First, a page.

The wood-borer wasp’s big idea has to do with laying an egg. Females have no stingers. In their place is a twin shafted saw used to drill into dying pines to slip their young into the tree’s softer insides.
The wasp’s boring device works with little pressure. The two blades operate in concert, one probes forward while the other’s teeth hold the bit in place. Then they switch jobs and the shaft that probed takes hold while the other cuts. With each cycle the probe sinks a little deeper.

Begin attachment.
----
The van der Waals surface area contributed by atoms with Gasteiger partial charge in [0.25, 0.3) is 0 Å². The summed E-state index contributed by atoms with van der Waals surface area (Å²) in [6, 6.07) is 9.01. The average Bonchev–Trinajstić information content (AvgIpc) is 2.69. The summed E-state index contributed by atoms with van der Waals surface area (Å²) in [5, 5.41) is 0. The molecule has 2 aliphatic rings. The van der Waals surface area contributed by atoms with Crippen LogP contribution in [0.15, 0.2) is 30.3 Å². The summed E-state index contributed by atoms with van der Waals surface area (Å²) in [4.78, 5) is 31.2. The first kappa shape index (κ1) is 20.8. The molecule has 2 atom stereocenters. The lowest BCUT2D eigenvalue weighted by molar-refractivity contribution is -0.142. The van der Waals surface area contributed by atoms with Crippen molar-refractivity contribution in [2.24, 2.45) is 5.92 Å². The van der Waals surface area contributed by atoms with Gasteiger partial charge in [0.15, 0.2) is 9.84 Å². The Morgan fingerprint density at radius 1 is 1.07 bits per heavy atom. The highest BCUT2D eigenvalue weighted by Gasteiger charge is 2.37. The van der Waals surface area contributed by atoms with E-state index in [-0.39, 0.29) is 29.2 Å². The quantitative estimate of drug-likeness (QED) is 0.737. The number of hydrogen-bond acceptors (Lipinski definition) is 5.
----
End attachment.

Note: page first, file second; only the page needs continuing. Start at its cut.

People watched the female wasp at work and had an idea. Brain surgery would be helped by the gentlest possible cut.
A tiny prototype device now being tested can work on its own, taking the least invasive route to deposit cancer treatments, or skirt around parts of the brain where a clumsier incision could do lasting damage.
WHERE YOU MIGHT SEE THIS:
An operating room: The first uses might be on bones and muscles, where a perfect incision matters, but isn’t brain surgery.